Scene from a Curbside Garden for October Bloom Day



This combo is stopping pedestrians in their tracks – even some folks in vehicles.  It’s a beautyberry shrub draped over Sedum ‘Autumn Joy," and you can see them in context and more plants blooming here on my blog.

Why a day early?  Because tomorrow is Blog Action Day!


  1. Lovely! I was surprised to learn on your blog that your beautyberry is Callicarpa bodinieri. It looks more like the C. dichotoma that I’ve seen. Maybe that’s due to our zone differences. Either way, it’s a great partner with the sedum.

  2. I bought a couple of those same shrubs for a client – so beautiful. I hope they will work in our zone 5 climate. I am pairing with a couple of Rozanne Geraniums. But I have lots of those nice giant sedums laying around waiting to be relocated – I think I will add those into the mix as well.

    Lovely combo! I’d stop too.

  3. Lovely pic. Perfection. A gardeners delight.


    Before designing I ask clients for pics of gardens they like. If your pic was shown, ugh. What will it look like in February? Most of my clients are regular people wanting a pretty, low maintenance landscape.

    Devoting that much space, within a small space, to deciduous and herbacious plantings, is not something I would readily do for the average client.

    Most change their desire once it’s explained how little time a plant combo will be beautiful.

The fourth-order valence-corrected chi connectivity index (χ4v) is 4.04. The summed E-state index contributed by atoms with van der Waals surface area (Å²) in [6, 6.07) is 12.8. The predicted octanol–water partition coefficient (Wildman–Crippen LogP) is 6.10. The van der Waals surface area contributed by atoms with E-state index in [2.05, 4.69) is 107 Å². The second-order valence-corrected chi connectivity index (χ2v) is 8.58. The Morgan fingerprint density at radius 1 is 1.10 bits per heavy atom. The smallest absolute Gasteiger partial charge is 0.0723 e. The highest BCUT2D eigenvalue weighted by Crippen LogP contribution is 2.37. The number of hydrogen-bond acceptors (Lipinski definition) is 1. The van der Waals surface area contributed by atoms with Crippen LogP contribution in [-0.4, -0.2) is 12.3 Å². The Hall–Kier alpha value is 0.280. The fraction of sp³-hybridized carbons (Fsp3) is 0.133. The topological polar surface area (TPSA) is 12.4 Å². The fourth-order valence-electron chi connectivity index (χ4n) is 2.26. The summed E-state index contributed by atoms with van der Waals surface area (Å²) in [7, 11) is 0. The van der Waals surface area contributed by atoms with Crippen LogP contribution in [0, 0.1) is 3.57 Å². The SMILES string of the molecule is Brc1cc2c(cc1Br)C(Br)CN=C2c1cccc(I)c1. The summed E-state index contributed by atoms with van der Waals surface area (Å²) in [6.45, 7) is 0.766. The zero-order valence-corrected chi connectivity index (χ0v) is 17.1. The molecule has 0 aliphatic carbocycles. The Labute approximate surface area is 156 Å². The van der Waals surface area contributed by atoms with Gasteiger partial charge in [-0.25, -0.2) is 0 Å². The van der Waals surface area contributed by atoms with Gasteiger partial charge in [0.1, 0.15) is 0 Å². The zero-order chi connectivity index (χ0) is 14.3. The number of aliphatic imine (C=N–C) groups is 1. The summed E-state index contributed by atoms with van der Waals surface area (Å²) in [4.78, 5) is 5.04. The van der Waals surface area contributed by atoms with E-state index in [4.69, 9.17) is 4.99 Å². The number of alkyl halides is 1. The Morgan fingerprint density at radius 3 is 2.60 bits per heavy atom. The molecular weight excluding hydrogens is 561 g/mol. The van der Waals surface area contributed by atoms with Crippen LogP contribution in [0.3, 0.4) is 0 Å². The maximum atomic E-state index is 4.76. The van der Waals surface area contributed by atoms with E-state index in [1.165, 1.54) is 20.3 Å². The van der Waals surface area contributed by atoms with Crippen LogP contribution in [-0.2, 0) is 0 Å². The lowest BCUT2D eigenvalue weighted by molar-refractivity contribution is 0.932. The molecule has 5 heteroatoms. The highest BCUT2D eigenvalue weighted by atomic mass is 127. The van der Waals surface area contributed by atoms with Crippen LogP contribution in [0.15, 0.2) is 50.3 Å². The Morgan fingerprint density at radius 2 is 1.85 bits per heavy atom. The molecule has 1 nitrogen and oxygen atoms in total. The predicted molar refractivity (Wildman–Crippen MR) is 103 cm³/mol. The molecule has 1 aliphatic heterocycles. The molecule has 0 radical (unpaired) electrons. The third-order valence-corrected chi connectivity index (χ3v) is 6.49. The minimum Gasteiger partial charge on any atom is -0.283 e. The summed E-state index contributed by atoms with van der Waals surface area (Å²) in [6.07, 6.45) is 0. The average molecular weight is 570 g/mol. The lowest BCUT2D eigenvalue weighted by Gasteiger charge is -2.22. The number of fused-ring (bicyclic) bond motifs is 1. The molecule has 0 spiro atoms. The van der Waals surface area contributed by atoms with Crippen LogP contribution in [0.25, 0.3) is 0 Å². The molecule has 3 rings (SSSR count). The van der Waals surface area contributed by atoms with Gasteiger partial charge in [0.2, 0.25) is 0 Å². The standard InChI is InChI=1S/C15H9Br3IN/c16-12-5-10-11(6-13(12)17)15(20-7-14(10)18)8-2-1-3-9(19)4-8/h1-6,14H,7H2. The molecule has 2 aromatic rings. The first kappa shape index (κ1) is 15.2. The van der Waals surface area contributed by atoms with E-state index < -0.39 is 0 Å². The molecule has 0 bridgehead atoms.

And it’s not a low maintenance plant combo. Leaves must be cleaned up and the perennial cut back. Flowering evergreens are much less maintenance.

    If obviously plant/landscape crazy, yes, they would get the planting in the pic.

    David Hicks was correct about beginning gardeners learning from black/white pics.

    Too often, color landscape pics are plant porn to the novice.

  4. Gee, Tara, I live in Buffalo and if we only planted things that looked good in February, we would have one horrifically dreary landscape at all seasons.

    I’m not one of your clients, but I looked at this picture and thought I WANT THAT. And, no, just because I live where there is a cold winter, I am not going to limit myself to flowering evergreens (blah). Spring, summer, and fall are when people are outside and that’s when I want my garden to look good.

    And I expect that is the common reaction. Even many designers might agree, I bet.

  5. Yeah, what Eliz said. And aren’t we all “plant/landscape crazy”? I thought that was the common thread on this blog. I don’t know much about gardening yet, still a relative newcomer to this whole business, but I know one thing: low-maintenance and gardening are contradictory. If you want low-maintenance you should move to an apartment.

  6. Tara, what flowering evergreen did you have in mind for this southwestern exposure in a hell strip subjected to all sorts of abuse? Also, where you live and garden.

    As to these two plants being high- maintenance, certainly compared to the turfgrass they replaced, they’re not. They require less watering than almost anything, and one five-minute pruning job every year – easy-peasy. The sedum even looks good about 11 months of the year here in Maryland.